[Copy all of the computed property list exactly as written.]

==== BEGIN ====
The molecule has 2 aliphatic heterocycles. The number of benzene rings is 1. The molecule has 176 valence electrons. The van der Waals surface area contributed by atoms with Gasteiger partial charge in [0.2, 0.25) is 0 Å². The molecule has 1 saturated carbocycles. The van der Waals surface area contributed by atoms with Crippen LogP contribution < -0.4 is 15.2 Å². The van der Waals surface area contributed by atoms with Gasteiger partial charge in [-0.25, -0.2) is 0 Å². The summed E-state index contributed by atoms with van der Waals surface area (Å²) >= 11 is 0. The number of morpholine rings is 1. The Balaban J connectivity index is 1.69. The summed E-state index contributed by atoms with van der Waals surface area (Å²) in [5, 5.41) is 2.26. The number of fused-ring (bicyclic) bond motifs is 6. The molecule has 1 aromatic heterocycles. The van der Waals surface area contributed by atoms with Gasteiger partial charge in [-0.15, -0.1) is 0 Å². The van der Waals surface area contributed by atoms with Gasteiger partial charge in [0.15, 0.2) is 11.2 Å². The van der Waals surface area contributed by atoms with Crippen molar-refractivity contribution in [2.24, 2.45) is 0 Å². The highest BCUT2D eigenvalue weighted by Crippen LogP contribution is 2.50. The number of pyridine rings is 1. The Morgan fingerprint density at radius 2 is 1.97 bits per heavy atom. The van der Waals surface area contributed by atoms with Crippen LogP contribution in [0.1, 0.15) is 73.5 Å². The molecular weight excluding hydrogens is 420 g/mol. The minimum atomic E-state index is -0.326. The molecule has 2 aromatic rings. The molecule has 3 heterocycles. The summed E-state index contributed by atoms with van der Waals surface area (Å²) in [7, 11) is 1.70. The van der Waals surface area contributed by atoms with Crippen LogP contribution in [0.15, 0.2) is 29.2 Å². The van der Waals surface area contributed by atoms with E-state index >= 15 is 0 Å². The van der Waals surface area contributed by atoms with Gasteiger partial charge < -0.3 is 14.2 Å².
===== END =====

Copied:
The molecule has 2 aliphatic heterocycles. The number of benzene rings is 1. The molecule has 176 valence electrons. The van der Waals surface area contributed by atoms with Gasteiger partial charge in [0.2, 0.25) is 0 Å². The molecule has 1 saturated carbocycles. The van der Waals surface area contributed by atoms with Crippen LogP contribution < -0.4 is 15.2 Å². The van der Waals surface area contributed by atoms with Gasteiger partial charge in [-0.25, -0.2) is 0 Å². The summed E-state index contributed by atoms with van der Waals surface area (Å²) >= 11 is 0. The number of morpholine rings is 1. The Balaban J connectivity index is 1.69. The summed E-state index contributed by atoms with van der Waals surface area (Å²) in [5, 5.41) is 2.26. The number of fused-ring (bicyclic) bond motifs is 6. The molecule has 1 aromatic heterocycles. The van der Waals surface area contributed by atoms with Gasteiger partial charge in [-0.15, -0.1) is 0 Å². The van der Waals surface area contributed by atoms with Gasteiger partial charge in [0.15, 0.2) is 11.2 Å². The van der Waals surface area contributed by atoms with Crippen molar-refractivity contribution in [2.24, 2.45) is 0 Å². The highest BCUT2D eigenvalue weighted by Crippen LogP contribution is 2.50. The number of pyridine rings is 1. The Morgan fingerprint density at radius 2 is 1.97 bits per heavy atom. The van der Waals surface area contributed by atoms with Crippen LogP contribution in [0.1, 0.15) is 73.5 Å². The molecular weight excluding hydrogens is 420 g/mol. The minimum atomic E-state index is -0.326. The molecule has 2 aromatic rings. The molecule has 3 heterocycles. The summed E-state index contributed by atoms with van der Waals surface area (Å²) in [7, 11) is 1.70. The van der Waals surface area contributed by atoms with Crippen LogP contribution in [0.15, 0.2) is 29.2 Å². The van der Waals surface area contributed by atoms with E-state index >= 15 is 0 Å². The van der Waals surface area contributed by atoms with Gasteiger partial charge < -0.3 is 14.2 Å².